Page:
The Apollo Era:
Working at Marshall in the Sixties
I graduated in 1963 with a degree in aerospace engineering from North Carolina State University and immediately went to work at the Marshall Space Flight Center. At that time, all of us young engineers were assigned to work on smaller pieces of the Saturn V.
As you can imagine, I was a fresh-out with no experience at all. My first week at Marshall, I was told, We’re building this testing facility, and you’re going to be the engineer on it. I knew nothing about building facilities, let alone aerospace test facilities. But based on that experience and similar experiences, I would strongly recommend that a young engineer who goes to work for NASA or an aerospace firm start in a test area. It teaches you that you cannot build things overnight. Materials must be ordered and delivered. Planning and initial work must be done.
Working on that test facility at Marshall, I understood some simple realities. The electricians could not do anything until we had a structure. We could not build the structure until the foundation was in place. We learned to establish realistic schedules for that up-front work. Hardware was the same. We started with an idea, defined it, and then drew it on paper (no CAD-CAM in those days). Some people may believe that such things can be built quickly, but it takes time to do everything.
At Marshall in 1963, there were a number of people who were wage-board employees. Almost all of them were World War II veterans, most in their forties and fifties. The majority of them had no college education, but they had incredible knowledge. I don’t believe we could have accomplished what we did without them. We also had a complete machine shop in our building. If we did not have something that we needed, these veterans would go into the shop and build it. It was obvious to me how we won World War II when I watched these guys. If something was not immediately available, they’d build it from scratch.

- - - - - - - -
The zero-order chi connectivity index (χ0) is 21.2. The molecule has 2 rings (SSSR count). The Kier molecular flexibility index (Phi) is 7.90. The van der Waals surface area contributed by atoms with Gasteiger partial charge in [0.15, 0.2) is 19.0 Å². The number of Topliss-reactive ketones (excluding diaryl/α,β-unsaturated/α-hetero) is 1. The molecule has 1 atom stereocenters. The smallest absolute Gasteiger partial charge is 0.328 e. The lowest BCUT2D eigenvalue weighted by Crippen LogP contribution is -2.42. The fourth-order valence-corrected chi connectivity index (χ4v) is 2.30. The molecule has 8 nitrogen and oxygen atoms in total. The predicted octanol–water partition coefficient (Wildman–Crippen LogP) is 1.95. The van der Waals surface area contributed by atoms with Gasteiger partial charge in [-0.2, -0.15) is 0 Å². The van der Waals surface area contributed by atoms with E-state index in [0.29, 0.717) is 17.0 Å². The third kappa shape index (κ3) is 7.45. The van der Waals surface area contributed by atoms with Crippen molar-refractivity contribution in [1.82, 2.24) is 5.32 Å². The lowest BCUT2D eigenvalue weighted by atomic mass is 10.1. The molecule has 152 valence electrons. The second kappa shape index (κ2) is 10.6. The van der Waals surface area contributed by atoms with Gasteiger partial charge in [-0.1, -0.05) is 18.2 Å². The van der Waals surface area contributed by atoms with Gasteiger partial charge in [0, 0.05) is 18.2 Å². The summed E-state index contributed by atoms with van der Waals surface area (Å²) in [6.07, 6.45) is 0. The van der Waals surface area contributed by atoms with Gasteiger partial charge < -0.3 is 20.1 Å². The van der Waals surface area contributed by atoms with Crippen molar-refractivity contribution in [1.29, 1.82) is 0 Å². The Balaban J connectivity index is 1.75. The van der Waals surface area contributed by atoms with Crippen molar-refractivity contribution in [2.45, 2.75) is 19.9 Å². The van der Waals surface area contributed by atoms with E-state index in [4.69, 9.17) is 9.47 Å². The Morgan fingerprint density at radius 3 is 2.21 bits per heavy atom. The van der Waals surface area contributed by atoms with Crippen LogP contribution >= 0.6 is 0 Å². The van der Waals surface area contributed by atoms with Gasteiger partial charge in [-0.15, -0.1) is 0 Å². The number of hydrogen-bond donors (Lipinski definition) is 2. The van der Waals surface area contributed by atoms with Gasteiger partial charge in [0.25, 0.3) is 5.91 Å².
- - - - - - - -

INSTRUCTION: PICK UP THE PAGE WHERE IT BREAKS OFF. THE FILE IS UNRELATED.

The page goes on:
When I first came to Marshall, I had ten wage-board employees working for me, building a Saturn V model engine test-firing stand to evaluate building a Saturn V launch platform over water. These guys had a wealth of accumulated, hands-on knowledge and common sense. When we finished building the test stand, our first test was to fire a model of the F-1 engine. These were LOX/RP1 engines (liquid oxygen and jet fuel). As part of the testing, we had to do valve timings to make sure that the propellants came in at the correct time.
While we were putting the facility together, one of the wage-board employees said to me, Robbie, if we set these valves up like they’re telling us to set them up, I think we’re going to burn that engine up.
I asked, Why?
He said, Well, they’ve got us coming in with an oxidizer lead.
I said, Well, the guys who configured it are supposed to know what they’re doing. Of course, I was an inexperienced, twenty-one-year-old kid; I didn’t really know what I was doing. But I decided to discuss his concern with some of the senior engineers. They concluded that it was not a problem. I went back and told the technicians.
They said, Don’t worry about it. After we melt the first one, we’ll fix it.
Sure enough, in the first test firing we burned up an injector. So I went back to the technician and said, Henry [Henry Hilton was his name], how did you know that this was going to happen? I have an aerospace engineering degree, but we never studied anything like this at NC State.
Henry answered, It’s very simple. I looked at it like an acetylene torch.
What do you mean? I asked.
Henry said, An acetylene torch will do one of two things. You can either solder with it—melt stuff to put it together—or you can cut with it. If you’re running oxidizer rich, guess what: you cut with it. He explained that all we had done was to create an acetylene torch, which caused a meltdown of the injector. I was a relative youngster with an engineering degree, but since I could admit that I didn’t know everything and was willing to ask questions, I gained the respect of the team working with me. I continued to benefit from their knowledge over the next few years as we worked together testing different parts of the Saturn rockets.